Risk Factors and Prone Populations

Who is most likely to develop complex PTSD? In other words, what are the risk factors and prone populations? When exploring these questions, researchers first looked at the impact of complex trauma on children. This makes sense, since children have a harder time recovering from trauma than adults do.

But they soon discovered that childhood exposure, by itself, is not the biggest factor. Instead, the most important thing appears to be how long your trauma exposure lasts. That is true regardless of your age.

You are most likely to develop complex PTSD if you are in a captive situation for extended amounts of time. This captivity may be literal and external to you. However, it may also be emotional and internal to you. In addition, you may experience a combination of literal and emotional captivity.

In a captive situation, you are under the control of someone else. As a result, you have no ability to flee. Again, this lack of ability may be literal, emotional or both.

What types of situations meet these qualifications? The list of possibilities includes:

  • Ongoing physical or sexual abuse during childhood
  • Long-term intimate partner violence, i.e., domestic violence
  • Sexual trafficking as a child or adult
  • Being held as a prisoner of war
  • Having to live in a concentration camp or similar illegal facility

Exposure to any of these things may go on for years at a time.

PTSD Vs. Complex Trauma

What is the difference between PTSD and complex PTSD? To answer this question, we first must define PTSD itself. Like people with complex PTSD, people with PTSD have lived through traumatic experiences. However, more often than not, those experiences are isolated or fully non-recurring.

People affected by PTSD do not gradually recover from their trauma exposure on their own. Instead, their early reactions to trauma linger or grow worse as time passes. In turn, they experience damaging changes in their mental health. If those changes resolve within three to 30 days of exposure, you actually do not have PTSD. Instead, you have a closely related condition called acute distress disorder, or ASD. Only after the 30-day mark can a doctor diagnose the presence of PTSD.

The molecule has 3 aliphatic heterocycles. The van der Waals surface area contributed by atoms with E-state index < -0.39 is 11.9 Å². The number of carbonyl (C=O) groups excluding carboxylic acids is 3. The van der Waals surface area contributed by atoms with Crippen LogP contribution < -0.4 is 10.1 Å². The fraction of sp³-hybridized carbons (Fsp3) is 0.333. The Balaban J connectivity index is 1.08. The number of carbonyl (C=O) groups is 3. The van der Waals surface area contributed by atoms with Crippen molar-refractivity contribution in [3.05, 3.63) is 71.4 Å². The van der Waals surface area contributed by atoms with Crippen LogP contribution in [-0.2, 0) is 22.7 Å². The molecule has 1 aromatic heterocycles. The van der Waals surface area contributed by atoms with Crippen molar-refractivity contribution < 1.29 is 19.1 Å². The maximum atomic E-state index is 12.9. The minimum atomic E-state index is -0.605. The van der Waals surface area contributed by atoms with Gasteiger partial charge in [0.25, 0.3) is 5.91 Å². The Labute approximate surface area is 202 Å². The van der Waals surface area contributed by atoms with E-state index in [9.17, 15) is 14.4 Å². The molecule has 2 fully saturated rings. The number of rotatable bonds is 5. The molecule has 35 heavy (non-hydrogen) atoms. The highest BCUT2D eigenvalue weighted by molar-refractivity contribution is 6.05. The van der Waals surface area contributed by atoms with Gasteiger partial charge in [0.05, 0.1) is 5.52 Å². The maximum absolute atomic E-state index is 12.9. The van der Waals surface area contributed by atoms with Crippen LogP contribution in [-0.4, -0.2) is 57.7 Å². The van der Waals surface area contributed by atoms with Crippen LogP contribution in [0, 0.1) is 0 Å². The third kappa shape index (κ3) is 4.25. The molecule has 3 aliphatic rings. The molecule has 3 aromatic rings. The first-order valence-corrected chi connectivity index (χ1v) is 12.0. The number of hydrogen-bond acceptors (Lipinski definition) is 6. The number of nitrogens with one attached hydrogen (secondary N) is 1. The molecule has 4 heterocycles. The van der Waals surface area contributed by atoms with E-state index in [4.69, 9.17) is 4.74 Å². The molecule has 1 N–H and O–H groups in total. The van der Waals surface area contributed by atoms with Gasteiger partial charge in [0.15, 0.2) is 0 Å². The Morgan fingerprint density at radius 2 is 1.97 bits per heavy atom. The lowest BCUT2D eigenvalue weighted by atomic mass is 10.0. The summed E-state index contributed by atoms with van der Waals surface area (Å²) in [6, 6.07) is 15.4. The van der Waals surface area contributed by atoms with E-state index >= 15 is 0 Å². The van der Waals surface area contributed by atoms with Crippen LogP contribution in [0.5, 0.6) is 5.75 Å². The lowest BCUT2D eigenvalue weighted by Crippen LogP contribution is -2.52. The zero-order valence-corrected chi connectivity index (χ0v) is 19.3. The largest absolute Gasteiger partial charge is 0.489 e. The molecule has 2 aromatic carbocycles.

There are four general types of PTSD symptoms:

  • Intrusive symptoms
  • Avoidant symptoms
  • Mood- and thought-related symptoms
  • Symptoms that change your normal level of excitability or reactivity

A range of specific symptoms falls into each of these general symptom categories. Potential intrusive symptoms include such things as:

  • Unwanted traumatic memories that keep recurring
  • Trauma-related nightmares
  • Waking experiences, called flashbacks, make you relive a traumatic event

Possible avoidant symptoms of PTSD include:

  • Refusing to talk about what happened to you
  • Steering clear of any thoughts or memories about what happened to you
  • Avoiding any other kinds of reminders of your traumatic experience

Potential mood- and thought-related symptoms of the disorder include:

  • Developing distorted, unhealthy beliefs about yourself
  • Doing the same thing regarding other people
  • Wrongly casting blame for what happened on yourself or someone else
  • Continuing to feel things such as guilt, fear, shame, anger, or horror